Vitex can help with:

  • Mood swings, anxiety, depression, irritability
  • Headaches, migraines
  • Breast tenderness, swelling, fibrocystic breasts
  • Painful periods, menstrual cramps
  • PMS food cravings
  • Sleep

When patients come into my office with symptoms like these, I start them on Balance—Women’s Hormone Support, a supplement containing Vitex, in addition to diet and lifestyle therapies to bring their hormones into balance. Vitex is great for supporting your body in balancing hormones naturally. 

Premenstrual Dysphoric Disorder (PMDD)

There have been studies showing that Vitex is effective in reducing the physical symptoms of premenstrual dysphoric disorder (PMDD).

Other studies have demonstrated Vitex as an effective treatment for PMS and PMDD with no adverse side effects.

Infertility in women

Vitex has been used for thousands of years as a natural fertility treatment in Greece, Italy, and many other regions of the world. Traditionally, women would take it as a tea, but more recently it’s more commonly taken in a capsule or as an extract, alongside other supportive herbs. 

Some women who struggle to get pregnant have what is called a luteal phase defect, a condition in which the second half of the menstrual cycle is too short. This can be related to abnormally high levels of prolactin and low levels of progesterone. Since vitex is effective at reducing prolactin in the body, and balancing estrogen and progesterone, it can support a regular cycle. 

Vitex has been shown to be effective in supporting optimal progesterone levels. Low progesterone has been associated with infertility and increased risk of miscarriage.

Vitex is considered safe to take when trying to conceive. While there is no evidence that it can cause harm during pregnancy, I have my patients taper off the herb once they have a positive pregnancy test. Currently, there is not enough data available to state that it is completely safe in pregnancy. For that reason, I use caution in my practice.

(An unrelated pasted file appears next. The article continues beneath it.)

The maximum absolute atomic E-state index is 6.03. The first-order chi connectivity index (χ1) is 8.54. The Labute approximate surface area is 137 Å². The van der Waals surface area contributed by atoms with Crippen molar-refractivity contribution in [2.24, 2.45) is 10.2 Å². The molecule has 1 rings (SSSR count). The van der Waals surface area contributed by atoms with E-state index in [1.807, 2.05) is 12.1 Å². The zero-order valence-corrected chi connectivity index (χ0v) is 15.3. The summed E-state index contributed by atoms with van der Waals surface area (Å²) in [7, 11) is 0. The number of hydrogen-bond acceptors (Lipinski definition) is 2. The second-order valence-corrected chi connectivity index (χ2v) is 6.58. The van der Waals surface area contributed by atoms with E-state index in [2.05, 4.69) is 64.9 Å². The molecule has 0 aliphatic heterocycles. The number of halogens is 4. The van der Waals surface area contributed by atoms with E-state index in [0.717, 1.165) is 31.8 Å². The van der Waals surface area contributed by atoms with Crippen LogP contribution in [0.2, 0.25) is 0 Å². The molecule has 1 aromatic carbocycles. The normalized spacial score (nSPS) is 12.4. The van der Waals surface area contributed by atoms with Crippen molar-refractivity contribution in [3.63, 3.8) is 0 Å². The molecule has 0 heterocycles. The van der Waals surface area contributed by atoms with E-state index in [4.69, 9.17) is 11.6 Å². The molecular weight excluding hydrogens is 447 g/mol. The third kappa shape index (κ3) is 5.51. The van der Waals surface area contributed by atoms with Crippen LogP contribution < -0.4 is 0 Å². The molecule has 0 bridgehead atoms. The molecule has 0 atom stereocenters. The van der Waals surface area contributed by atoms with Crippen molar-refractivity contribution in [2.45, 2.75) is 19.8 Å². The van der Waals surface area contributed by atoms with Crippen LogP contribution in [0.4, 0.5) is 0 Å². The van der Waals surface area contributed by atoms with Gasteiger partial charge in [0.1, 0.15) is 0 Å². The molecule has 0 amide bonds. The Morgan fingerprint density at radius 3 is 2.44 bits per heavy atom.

If you do become pregnant while using Vitex, please meet with a qualified health care provider who is trained in herbal medicine to help you taper off and decide if bioidentical progesterone therapy is necessary. A licensed naturopathic physician or functional medicine doctor who has experience with herbal medicines is most qualified in this area.

Fibrocystic Breast Disease

Because women with fibrocystic breast disease and breast tenderness also typically struggle with PMS, herbal treatments for these conditions are often similar. Vitex is thought to help reduce breast pain because of its effectiveness in reducing prolactin levels and increasing progesterone. 

Menopausal Symptoms

A study of 23 menopausal women indicated that vitex can be helpful in diminishing symptoms of menopause, such as night sweats, anxiety, and hot flashes. It has also been shown to be beneficial for women struggling with vaginal dryness and sleep disturbance. 

It’s important to note that most studies combine Vitex along with other herbs like Black Cohosh and St. John's Wort, so the effects of Vitex alone for menopause have not been well evaluated. It is common to combine herbs in naturopathic medical practice or when meeting with an herbalist.

You’ll find a combination of Vitex, Black Cohosh, and other nutrients to support optimal hormones in Balance—Women’s Hormone Support.

When it comes to hot flashes, studies have shown that Vitex is more effective than a placebo at reducing symptoms in about 4 weeks. 


Many women experience hormonal headaches and migraines. They’re especially common around ovulation, as part of PMS, or when you begin your period. In fact, women who experience frequent migraines usually suffer their worst during PMS. Vitex may help reduce the severity and frequency of migraines.

As I explain in Beyond the Pill, women who experience migraines with an aura shouldn’t use hormonal birth control, like the pill, due to the increased risk of stroke. In addition, these synthetic hormones can make headaches and migraines worse in some women. 

Breast Milk Production

At lower doses, chaste tree berry may support healthy breast milk production. Research has found that women taking Vitex experience an increase in breast milk production, but more evidence is needed to understand the use of the herb. Definitely ask your doctor before taking any herb while breastfeeding. 

Because chaste tree at higher doses can be used to lower prolactin, the hormone responsible for lactation, it is recommended that women currently breastfeeding avoid high dose supplements. In my practice, I advise my patients to avoid dosing above 200 mg.

Bromocriptine vs. Vitex